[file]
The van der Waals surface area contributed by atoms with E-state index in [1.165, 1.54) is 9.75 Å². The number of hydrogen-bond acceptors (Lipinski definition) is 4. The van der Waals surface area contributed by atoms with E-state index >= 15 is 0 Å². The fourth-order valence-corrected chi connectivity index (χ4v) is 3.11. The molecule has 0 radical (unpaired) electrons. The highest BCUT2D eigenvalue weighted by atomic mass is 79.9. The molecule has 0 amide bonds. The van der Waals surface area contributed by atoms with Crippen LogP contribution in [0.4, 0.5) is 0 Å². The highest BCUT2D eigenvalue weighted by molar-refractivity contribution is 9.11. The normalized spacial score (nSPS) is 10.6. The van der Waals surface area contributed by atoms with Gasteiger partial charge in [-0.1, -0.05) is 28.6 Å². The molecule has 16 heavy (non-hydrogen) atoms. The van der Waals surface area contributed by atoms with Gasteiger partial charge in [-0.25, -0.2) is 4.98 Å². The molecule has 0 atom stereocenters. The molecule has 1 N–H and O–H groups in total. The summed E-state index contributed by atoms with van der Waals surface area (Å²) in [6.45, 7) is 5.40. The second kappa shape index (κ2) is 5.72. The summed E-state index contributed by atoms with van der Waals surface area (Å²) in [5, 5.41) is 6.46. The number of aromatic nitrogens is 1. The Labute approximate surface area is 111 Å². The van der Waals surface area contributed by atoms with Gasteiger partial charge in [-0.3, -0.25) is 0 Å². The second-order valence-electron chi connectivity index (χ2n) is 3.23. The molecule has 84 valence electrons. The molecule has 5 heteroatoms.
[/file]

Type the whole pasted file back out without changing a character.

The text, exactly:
The van der Waals surface area contributed by atoms with E-state index in [1.165, 1.54) is 9.75 Å². The number of hydrogen-bond acceptors (Lipinski definition) is 4. The van der Waals surface area contributed by atoms with E-state index >= 15 is 0 Å². The fourth-order valence-corrected chi connectivity index (χ4v) is 3.11. The molecule has 0 radical (unpaired) electrons. The highest BCUT2D eigenvalue weighted by atomic mass is 79.9. The molecule has 0 amide bonds. The van der Waals surface area contributed by atoms with Crippen LogP contribution in [0.4, 0.5) is 0 Å². The highest BCUT2D eigenvalue weighted by molar-refractivity contribution is 9.11. The normalized spacial score (nSPS) is 10.6. The van der Waals surface area contributed by atoms with Gasteiger partial charge in [-0.1, -0.05) is 28.6 Å². The molecule has 16 heavy (non-hydrogen) atoms. The van der Waals surface area contributed by atoms with Gasteiger partial charge in [-0.25, -0.2) is 4.98 Å². The molecule has 0 atom stereocenters. The molecule has 1 N–H and O–H groups in total. The summed E-state index contributed by atoms with van der Waals surface area (Å²) in [6.45, 7) is 5.40. The second kappa shape index (κ2) is 5.72. The summed E-state index contributed by atoms with van der Waals surface area (Å²) in [5, 5.41) is 6.46. The number of aromatic nitrogens is 1. The Labute approximate surface area is 111 Å². The van der Waals surface area contributed by atoms with Gasteiger partial charge in [-0.3, -0.25) is 0 Å². The second-order valence-electron chi connectivity index (χ2n) is 3.23. The molecule has 84 valence electrons. The molecule has 5 heteroatoms.